Despite the optimistic offensive future, Sneddon’s teams will be unlikely to lose their current identity of emphasizing responsibility in one’s own end and controlling the neutral zone.

Those characteristics are important for any team to win games. Friday afternoon, UVM didn’t lose because its offense didn’t get going. The Catamounts lost because their defensive play wasn’t sufficient.

McCarthy said after the game he felt his team had the chance to come back at every point against Union. After all, his line allowed the Catamounts to stay competitive in games all year if a mistake or two put them in a deficit.

Unfortunately for the Catamounts, the mistakes Friday afternoon came during special teams’ situations. The team surrendered shorthanded and power play goals in the first, then another man-advantage goal in the second.

In fact, the short-handed goal allowed five minutes into the game illustrated the offensive progress made this season.

“My sophomore year, it would have been game-over as soon that happened,” senior co-captain HT Lenz said. “It’s a sign of how we improved and how much of a winning year we had. I thought [after surrendering the goal] we were fine and just kept playing our game after that.”

McCarthy, as a senior leader, understood the opportunity that an improved offensive line-up created for the Catamounts. Like Lenz, he experienced the difficulty of winning hockey games when scoring is a challenge earlier in his collegiate career.

“We had a lot more depth this year and a lot more mix on our lines,” he said. “Mario has a great shot – one of the best I’ve ever seen. I think we could compete with any another line [in the conference].”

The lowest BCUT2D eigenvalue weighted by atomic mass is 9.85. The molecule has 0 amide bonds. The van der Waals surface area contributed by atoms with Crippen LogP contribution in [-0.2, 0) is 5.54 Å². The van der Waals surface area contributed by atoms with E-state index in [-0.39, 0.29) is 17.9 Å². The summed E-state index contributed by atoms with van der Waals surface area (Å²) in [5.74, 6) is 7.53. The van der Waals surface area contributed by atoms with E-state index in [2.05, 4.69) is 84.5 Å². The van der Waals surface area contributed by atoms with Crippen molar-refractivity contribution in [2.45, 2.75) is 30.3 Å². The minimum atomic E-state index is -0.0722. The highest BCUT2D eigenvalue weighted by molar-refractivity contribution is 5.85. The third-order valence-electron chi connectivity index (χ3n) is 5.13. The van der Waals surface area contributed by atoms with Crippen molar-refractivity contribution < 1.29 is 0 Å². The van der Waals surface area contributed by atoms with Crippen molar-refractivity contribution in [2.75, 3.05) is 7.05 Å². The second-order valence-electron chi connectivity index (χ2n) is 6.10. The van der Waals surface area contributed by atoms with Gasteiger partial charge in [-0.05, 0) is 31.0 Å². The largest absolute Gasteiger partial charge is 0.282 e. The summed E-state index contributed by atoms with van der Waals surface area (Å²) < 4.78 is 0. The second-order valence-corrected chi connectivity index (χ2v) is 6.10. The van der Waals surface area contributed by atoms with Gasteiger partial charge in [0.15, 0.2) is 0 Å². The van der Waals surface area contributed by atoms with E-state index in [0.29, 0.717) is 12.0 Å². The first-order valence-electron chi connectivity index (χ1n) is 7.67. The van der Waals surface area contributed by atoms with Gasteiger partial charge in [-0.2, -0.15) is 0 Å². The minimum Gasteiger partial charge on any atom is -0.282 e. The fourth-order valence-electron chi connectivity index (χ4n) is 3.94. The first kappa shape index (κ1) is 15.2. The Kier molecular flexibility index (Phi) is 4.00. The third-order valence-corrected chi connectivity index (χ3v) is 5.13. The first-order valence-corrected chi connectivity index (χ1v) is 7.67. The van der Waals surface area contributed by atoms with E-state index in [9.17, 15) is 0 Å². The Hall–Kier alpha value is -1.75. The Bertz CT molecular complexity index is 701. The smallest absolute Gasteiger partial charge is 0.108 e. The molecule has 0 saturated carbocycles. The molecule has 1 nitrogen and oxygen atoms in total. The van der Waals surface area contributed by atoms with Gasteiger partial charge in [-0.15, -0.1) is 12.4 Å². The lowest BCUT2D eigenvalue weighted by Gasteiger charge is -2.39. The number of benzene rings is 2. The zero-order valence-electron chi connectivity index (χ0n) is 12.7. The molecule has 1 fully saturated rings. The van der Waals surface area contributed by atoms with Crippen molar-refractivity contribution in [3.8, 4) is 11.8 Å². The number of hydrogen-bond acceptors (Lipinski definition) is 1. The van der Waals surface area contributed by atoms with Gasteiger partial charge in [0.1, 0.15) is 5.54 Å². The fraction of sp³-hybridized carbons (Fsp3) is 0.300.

But that depth was not enough to handle the Dutchman blueline, whose two-way ability is arguably the best in the country. The Catamounts surrendered 39 shots and faced a substantial deficiency in overall puck possession. Facing a team entering with a 13-game unbeaten streak, as well as just having earned its third-consecutive ECAC championship, this was to be expected.

It would have been unrealistic to rely on Vermont’s top line – or any line in college hockey – to overcome such a disparity in scoring chances.

Yet, they invested the effort nonetheless. The top line scored again late in the third period. But fighting from a three-goal disadvantage, the goal offered only the slightest of hopes for the Vermont fans in attendance.

Regardless of the team’s performance in its final game of the season, UVM’s first NCAA appearance since 2010 likely wouldn’t have materialized without the Bradley-McCarthy-Puskarich line. And this group even wasn’t born until after the New Year – when searching for the right chemistry – Sneddon moved McCarthy to center to improve the team’s depth and skill up the middle.

From there, Puskarich’s offensive play rapidly accelerated toward the pace that yielded 19 goals (most on the team and amongst conference freshmen). He also won the Hockey East Rookie of the Year Award.

Next year, the responsibility will fall on Puskarich, Reynolds, and the incoming freshmen further enhance the program’s upward trajectory and continue restoring the Catamounts to a goal-scoring power.